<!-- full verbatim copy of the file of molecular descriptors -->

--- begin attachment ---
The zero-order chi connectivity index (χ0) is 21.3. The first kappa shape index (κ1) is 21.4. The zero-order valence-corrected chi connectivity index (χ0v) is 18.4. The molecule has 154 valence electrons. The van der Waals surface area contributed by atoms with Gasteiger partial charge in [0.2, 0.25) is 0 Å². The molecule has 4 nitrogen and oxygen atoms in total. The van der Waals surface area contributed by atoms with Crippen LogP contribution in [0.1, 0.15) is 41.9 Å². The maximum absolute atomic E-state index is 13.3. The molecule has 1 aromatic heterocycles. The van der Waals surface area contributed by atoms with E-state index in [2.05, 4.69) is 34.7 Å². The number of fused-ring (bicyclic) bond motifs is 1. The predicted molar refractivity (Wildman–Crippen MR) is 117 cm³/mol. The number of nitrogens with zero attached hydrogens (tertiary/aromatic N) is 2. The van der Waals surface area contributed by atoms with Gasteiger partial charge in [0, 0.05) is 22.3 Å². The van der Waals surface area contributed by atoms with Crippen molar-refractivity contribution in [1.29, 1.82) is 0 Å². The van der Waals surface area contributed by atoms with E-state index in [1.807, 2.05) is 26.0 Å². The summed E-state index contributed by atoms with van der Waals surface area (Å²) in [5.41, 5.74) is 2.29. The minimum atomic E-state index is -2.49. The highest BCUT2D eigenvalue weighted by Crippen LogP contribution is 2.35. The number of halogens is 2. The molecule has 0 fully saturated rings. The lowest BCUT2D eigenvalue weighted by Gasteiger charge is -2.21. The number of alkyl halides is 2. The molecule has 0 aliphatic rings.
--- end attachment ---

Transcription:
The zero-order chi connectivity index (χ0) is 21.3. The first kappa shape index (κ1) is 21.4. The zero-order valence-corrected chi connectivity index (χ0v) is 18.4. The molecule has 154 valence electrons. The van der Waals surface area contributed by atoms with Gasteiger partial charge in [0.2, 0.25) is 0 Å². The molecule has 4 nitrogen and oxygen atoms in total. The van der Waals surface area contributed by atoms with Crippen LogP contribution in [0.1, 0.15) is 41.9 Å². The maximum absolute atomic E-state index is 13.3. The molecule has 1 aromatic heterocycles. The van der Waals surface area contributed by atoms with E-state index in [2.05, 4.69) is 34.7 Å². The number of fused-ring (bicyclic) bond motifs is 1. The predicted molar refractivity (Wildman–Crippen MR) is 117 cm³/mol. The number of nitrogens with zero attached hydrogens (tertiary/aromatic N) is 2. The van der Waals surface area contributed by atoms with Gasteiger partial charge in [0, 0.05) is 22.3 Å². The van der Waals surface area contributed by atoms with Crippen molar-refractivity contribution in [1.29, 1.82) is 0 Å². The van der Waals surface area contributed by atoms with E-state index in [1.807, 2.05) is 26.0 Å². The summed E-state index contributed by atoms with van der Waals surface area (Å²) in [5.41, 5.74) is 2.29. The minimum atomic E-state index is -2.49. The highest BCUT2D eigenvalue weighted by Crippen LogP contribution is 2.35. The number of halogens is 2. The molecule has 0 fully saturated rings. The lowest BCUT2D eigenvalue weighted by Gasteiger charge is -2.21. The number of alkyl halides is 2. The molecule has 0 aliphatic rings.